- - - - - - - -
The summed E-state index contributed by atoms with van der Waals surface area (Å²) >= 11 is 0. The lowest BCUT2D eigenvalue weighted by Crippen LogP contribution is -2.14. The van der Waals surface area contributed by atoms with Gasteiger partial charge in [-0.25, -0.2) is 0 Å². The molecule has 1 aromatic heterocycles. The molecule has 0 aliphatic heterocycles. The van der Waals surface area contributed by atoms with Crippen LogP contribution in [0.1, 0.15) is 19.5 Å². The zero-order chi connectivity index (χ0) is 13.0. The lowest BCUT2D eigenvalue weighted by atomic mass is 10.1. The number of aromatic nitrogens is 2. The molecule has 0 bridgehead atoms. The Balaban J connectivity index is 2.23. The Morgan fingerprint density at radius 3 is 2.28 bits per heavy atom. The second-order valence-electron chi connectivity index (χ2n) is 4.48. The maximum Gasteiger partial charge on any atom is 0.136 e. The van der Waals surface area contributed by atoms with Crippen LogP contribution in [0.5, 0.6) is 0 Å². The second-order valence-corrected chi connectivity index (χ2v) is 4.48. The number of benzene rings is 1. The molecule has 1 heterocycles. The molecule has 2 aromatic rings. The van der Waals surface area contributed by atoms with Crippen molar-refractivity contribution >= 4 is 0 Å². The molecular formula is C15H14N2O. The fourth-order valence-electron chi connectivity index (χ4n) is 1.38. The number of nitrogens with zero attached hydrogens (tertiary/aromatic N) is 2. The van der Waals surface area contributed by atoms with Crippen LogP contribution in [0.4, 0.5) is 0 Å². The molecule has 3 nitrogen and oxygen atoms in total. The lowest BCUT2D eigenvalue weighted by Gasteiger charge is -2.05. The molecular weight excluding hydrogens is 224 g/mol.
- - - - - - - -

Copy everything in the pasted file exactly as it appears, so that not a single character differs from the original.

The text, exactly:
The summed E-state index contributed by atoms with van der Waals surface area (Å²) >= 11 is 0. The lowest BCUT2D eigenvalue weighted by Crippen LogP contribution is -2.14. The van der Waals surface area contributed by atoms with Gasteiger partial charge in [-0.25, -0.2) is 0 Å². The molecule has 1 aromatic heterocycles. The molecule has 0 aliphatic heterocycles. The van der Waals surface area contributed by atoms with Crippen LogP contribution in [0.1, 0.15) is 19.5 Å². The zero-order chi connectivity index (χ0) is 13.0. The lowest BCUT2D eigenvalue weighted by atomic mass is 10.1. The number of aromatic nitrogens is 2. The molecule has 0 bridgehead atoms. The Balaban J connectivity index is 2.23. The Morgan fingerprint density at radius 3 is 2.28 bits per heavy atom. The second-order valence-electron chi connectivity index (χ2n) is 4.48. The maximum Gasteiger partial charge on any atom is 0.136 e. The van der Waals surface area contributed by atoms with Crippen LogP contribution in [0.5, 0.6) is 0 Å². The second-order valence-corrected chi connectivity index (χ2v) is 4.48. The number of benzene rings is 1. The molecule has 1 heterocycles. The molecule has 2 aromatic rings. The van der Waals surface area contributed by atoms with Crippen molar-refractivity contribution >= 4 is 0 Å². The molecular formula is C15H14N2O. The fourth-order valence-electron chi connectivity index (χ4n) is 1.38. The number of nitrogens with zero attached hydrogens (tertiary/aromatic N) is 2. The van der Waals surface area contributed by atoms with Crippen LogP contribution in [0.4, 0.5) is 0 Å². The molecule has 3 nitrogen and oxygen atoms in total. The lowest BCUT2D eigenvalue weighted by Gasteiger charge is -2.05. The molecular weight excluding hydrogens is 224 g/mol.